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What you need to know for 04/27/2017

109th departs for Antarctica

military

109th departs for Antarctica

Air National Guard’s 109th Airlift Wing sends two planes on their way to Antarctica; two more to lea
109th departs for Antarctica
An LC-130 is set to take off from Stratton Air National Guard Base in Glenville for Antarctica on Tuesday morning.
Photographer: Marc Schultz

It was cold on the tarmac at the Stratton Air National Guard Base Tuesday morning, the kind of cold that seeps through the bottom of your shoes and makes bare hands clumsy. But the nip in the air was nothing compared to the weather that will greet the members of the New York Air National Guard’s 109th Airlift Wing when they step off their LC-130 aircraft in Antarctica four days from now.

Two planes departed from the base early Tuesday for the 11,000-mile trip, and two more will be on their way today.

For 24 years, these missions have supported the National Science Foundation’s research in the Antarctic by transporting supplies and staff to field camps across the continent and to the South Pole Station.

About 120 members of the New York Air National Guard will be deployed to Antarctica throughout the support season, which runs from October to February, when the weather is relatively mild and daylight is plentiful.

At the United States Antarctic Program base at McMurdo Station, the current temperature is “probably only minus 15 or so,” estimated Capt. Daniel Urband of Gansevoort, copilot of one of the planes that took off Tuesday. A 21⁄2-hour plane ride away from the station, at the South Pole, temperatures are probably hovering around minus 45, he estimated.

“That’s the lowest temperature we can operate at in and out of there. It can be minus 100 at the South Pole during the wintertime, but right now, it’s spring coming into summer,” he said.

Capt. Daniel Marchegiani of Ballston Spa, a pilot for one of Tuesday’s flights to Antarctica, described the landscape there: “You look out and everything’s white — snow-covered mountains, the sun’s gleaming off the ice and off the glaciers. It’s a really impressive picture,” he said, noting that although magnificent to look at, the environment can be deadly.

The LC-130 Hercules aircraft that Marchegiani is flying on this mission is a mammoth machine. It stretches 97-plus feet in length and has a wingspan of more than 132 feet. It’s equipped with skis that allow it to land on snow and ice, and it’s the only type of aircraft in the United States military capable of doing so.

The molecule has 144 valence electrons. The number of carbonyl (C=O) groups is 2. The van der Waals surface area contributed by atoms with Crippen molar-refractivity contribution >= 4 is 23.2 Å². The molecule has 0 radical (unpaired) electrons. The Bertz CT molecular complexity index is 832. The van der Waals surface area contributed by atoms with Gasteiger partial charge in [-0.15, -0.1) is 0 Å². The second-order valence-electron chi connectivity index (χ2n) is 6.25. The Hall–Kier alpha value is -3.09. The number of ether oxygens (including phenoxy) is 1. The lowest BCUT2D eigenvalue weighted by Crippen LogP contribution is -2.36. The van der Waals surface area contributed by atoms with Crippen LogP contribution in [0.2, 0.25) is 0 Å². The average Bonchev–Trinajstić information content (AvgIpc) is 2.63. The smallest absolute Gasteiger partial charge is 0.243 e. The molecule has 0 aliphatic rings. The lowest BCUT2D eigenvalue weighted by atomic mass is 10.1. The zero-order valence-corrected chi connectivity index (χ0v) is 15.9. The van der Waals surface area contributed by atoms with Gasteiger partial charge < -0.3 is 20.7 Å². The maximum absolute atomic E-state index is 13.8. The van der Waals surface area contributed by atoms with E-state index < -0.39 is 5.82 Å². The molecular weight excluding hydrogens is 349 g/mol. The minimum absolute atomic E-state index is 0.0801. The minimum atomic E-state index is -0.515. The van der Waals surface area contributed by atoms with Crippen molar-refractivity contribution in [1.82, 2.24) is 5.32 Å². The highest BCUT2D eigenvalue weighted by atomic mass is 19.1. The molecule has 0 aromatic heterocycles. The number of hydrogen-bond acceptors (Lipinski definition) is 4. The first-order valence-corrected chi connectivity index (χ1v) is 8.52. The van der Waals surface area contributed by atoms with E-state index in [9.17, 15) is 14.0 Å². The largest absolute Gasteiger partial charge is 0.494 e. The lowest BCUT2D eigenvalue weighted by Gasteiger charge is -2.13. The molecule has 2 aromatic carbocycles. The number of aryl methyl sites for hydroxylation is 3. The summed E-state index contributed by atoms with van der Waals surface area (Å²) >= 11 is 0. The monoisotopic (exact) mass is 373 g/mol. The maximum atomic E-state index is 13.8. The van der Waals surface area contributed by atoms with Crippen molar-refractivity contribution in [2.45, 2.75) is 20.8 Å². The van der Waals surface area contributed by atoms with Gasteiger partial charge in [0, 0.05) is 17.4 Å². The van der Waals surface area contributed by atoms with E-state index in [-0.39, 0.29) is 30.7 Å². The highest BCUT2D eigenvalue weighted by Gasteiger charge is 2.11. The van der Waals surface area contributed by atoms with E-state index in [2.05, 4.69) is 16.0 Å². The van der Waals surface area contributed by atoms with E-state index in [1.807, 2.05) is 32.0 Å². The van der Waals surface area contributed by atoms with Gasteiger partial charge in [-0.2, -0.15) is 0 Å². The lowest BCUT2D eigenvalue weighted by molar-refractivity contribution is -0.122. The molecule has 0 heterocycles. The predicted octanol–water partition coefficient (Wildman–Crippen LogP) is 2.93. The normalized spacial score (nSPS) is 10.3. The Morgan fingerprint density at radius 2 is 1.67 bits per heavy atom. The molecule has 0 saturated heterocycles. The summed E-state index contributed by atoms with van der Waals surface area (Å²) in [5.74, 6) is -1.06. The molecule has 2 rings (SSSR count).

Piloting the days-long flight to the far-off, frigid destination is no more difficult than piloting a standard flight, except for one thing, he said.

“You get out over the ocean and then you’re really maintaining a close watch on your fuel burn because your options are limited out over the middle of the ocean. There’s no place to divert,” he said.

Taxiing on ice and snow requires some skill, noted Lt. Colette Martin, a public information officer for the base who has participated in four missions to Antarctica.

“They can’t steer with the wheels because the wheels aren’t down, so they have to use differential power on the engines in order to steer the plane,” she said.

The flight deck of the LC-130 contains four comfortable-looking seats and a jumble of more than 50 gauges, along with levers and steering devices. Behind it, the cargo hold is like a warehouse, cold and industrial, with a line of red jump seats backed up against each side of the fuselage. In the middle of the plane, not far from the flight deck, are four narrow, black, bunk-bed-style cots made of mesh. Beyond them is the cargo — parts for a crevasse detection system that will be used to detect giant cracks in the ice, so planes know where it’s safe to land.

Also on every flight are spare aircraft parts.

“We bring extra propellers and an extra engine each year to make sure we have all the parts we need to fix these aircraft down there,” said Martin, who has worked on planes’ fuel systems while in Antarctica — no small task, since all of the work is done outdoors.

The cold temperatures require the liberal use of generator-powered heaters. Propellers must be heated for about an hour before the engines are started to ensure that the oil isn’t so thick that it won’t move, she noted.

Humans also need to worry about keeping warm. Each mission participant is equipped with a cold weather gear package to be used in the event he or she gets stranded and can’t heat the aircraft.

“We have what they call ‘fat boy pants.’ They’re basically down pants with Gore-Tex on the outside and a down parka with fur and a hood, and all the cold weather gloves and tents as well,” Urband said.

The Air National Guard crews will deploy for between 30 and 60 days and will work in 12-hour shifts to cover 24-hour operations six days a week. They will work a half-day on Sunday.

Marchegiani sees the mission as a race against time.

“It becomes a very high operations tempo — constantly flying, flying, flying, trying to get the mission done so they can do the research they need to do because come February, most of all the science research shuts down,” he said.

Tuesday’s trip began slowly, with one massive propeller being switched on at a time, until all four whirled so fast they looked like shadows, and the deafening drone of the engines vibrated through the bodies of those standing nearby. The first plane lumbered along the runway looking about as likely to fly as a mastodon, but it picked up speed as it taxied toward the autumn-colored hills in the distance and took flight with surprising grace.

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